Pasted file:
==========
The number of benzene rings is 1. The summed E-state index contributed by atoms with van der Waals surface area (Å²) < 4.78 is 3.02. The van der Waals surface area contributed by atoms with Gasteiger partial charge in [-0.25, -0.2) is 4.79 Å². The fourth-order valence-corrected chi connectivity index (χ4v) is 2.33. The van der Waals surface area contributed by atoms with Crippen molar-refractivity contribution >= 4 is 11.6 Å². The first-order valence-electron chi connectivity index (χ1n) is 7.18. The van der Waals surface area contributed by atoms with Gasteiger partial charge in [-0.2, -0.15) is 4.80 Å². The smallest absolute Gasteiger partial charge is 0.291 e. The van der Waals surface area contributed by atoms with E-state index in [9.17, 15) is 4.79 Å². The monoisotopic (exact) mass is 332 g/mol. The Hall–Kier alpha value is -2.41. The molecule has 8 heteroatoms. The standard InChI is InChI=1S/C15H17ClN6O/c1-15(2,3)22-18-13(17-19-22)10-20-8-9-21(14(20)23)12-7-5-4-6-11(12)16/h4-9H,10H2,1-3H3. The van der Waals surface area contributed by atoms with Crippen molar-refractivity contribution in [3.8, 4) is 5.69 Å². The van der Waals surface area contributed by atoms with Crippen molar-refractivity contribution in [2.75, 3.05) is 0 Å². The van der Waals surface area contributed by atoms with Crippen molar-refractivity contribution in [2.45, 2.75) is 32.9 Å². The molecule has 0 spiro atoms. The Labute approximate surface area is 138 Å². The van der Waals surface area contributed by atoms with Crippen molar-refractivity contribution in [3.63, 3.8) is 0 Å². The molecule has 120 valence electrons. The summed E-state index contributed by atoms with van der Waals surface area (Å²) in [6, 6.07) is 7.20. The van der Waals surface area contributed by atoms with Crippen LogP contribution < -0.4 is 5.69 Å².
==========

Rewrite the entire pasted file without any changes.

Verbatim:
The number of benzene rings is 1. The summed E-state index contributed by atoms with van der Waals surface area (Å²) < 4.78 is 3.02. The van der Waals surface area contributed by atoms with Gasteiger partial charge in [-0.25, -0.2) is 4.79 Å². The fourth-order valence-corrected chi connectivity index (χ4v) is 2.33. The van der Waals surface area contributed by atoms with Crippen molar-refractivity contribution >= 4 is 11.6 Å². The first-order valence-electron chi connectivity index (χ1n) is 7.18. The van der Waals surface area contributed by atoms with Gasteiger partial charge in [-0.2, -0.15) is 4.80 Å². The smallest absolute Gasteiger partial charge is 0.291 e. The van der Waals surface area contributed by atoms with E-state index in [9.17, 15) is 4.79 Å². The monoisotopic (exact) mass is 332 g/mol. The Hall–Kier alpha value is -2.41. The molecule has 8 heteroatoms. The standard InChI is InChI=1S/C15H17ClN6O/c1-15(2,3)22-18-13(17-19-22)10-20-8-9-21(14(20)23)12-7-5-4-6-11(12)16/h4-9H,10H2,1-3H3. The van der Waals surface area contributed by atoms with Crippen molar-refractivity contribution in [3.8, 4) is 5.69 Å². The van der Waals surface area contributed by atoms with Crippen molar-refractivity contribution in [2.75, 3.05) is 0 Å². The van der Waals surface area contributed by atoms with Crippen molar-refractivity contribution in [2.45, 2.75) is 32.9 Å². The molecule has 0 spiro atoms. The Labute approximate surface area is 138 Å². The van der Waals surface area contributed by atoms with Crippen molar-refractivity contribution in [3.63, 3.8) is 0 Å². The molecule has 120 valence electrons. The summed E-state index contributed by atoms with van der Waals surface area (Å²) in [6, 6.07) is 7.20. The van der Waals surface area contributed by atoms with Crippen LogP contribution < -0.4 is 5.69 Å².